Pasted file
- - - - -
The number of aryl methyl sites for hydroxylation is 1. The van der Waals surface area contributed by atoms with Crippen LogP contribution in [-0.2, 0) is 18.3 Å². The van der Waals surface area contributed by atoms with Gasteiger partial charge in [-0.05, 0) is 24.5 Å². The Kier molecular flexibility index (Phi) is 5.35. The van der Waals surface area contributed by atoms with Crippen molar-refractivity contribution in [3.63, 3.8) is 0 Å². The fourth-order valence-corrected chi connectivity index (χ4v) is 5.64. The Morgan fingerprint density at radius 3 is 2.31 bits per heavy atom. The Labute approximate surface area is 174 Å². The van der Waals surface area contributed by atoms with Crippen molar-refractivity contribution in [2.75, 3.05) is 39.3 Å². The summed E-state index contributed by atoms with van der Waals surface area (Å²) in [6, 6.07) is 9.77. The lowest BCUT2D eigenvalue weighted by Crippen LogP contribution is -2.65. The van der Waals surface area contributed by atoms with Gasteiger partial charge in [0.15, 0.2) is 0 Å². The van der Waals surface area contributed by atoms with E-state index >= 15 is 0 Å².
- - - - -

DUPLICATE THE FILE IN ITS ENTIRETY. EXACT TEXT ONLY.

The number of aryl methyl sites for hydroxylation is 1. The van der Waals surface area contributed by atoms with Crippen LogP contribution in [-0.2, 0) is 18.3 Å². The van der Waals surface area contributed by atoms with Gasteiger partial charge in [-0.05, 0) is 24.5 Å². The Kier molecular flexibility index (Phi) is 5.35. The van der Waals surface area contributed by atoms with Crippen molar-refractivity contribution in [3.63, 3.8) is 0 Å². The fourth-order valence-corrected chi connectivity index (χ4v) is 5.64. The Morgan fingerprint density at radius 3 is 2.31 bits per heavy atom. The Labute approximate surface area is 174 Å². The van der Waals surface area contributed by atoms with Crippen molar-refractivity contribution in [2.75, 3.05) is 39.3 Å². The summed E-state index contributed by atoms with van der Waals surface area (Å²) in [6, 6.07) is 9.77. The lowest BCUT2D eigenvalue weighted by Crippen LogP contribution is -2.65. The van der Waals surface area contributed by atoms with Gasteiger partial charge in [0.15, 0.2) is 0 Å². The van der Waals surface area contributed by atoms with E-state index >= 15 is 0 Å².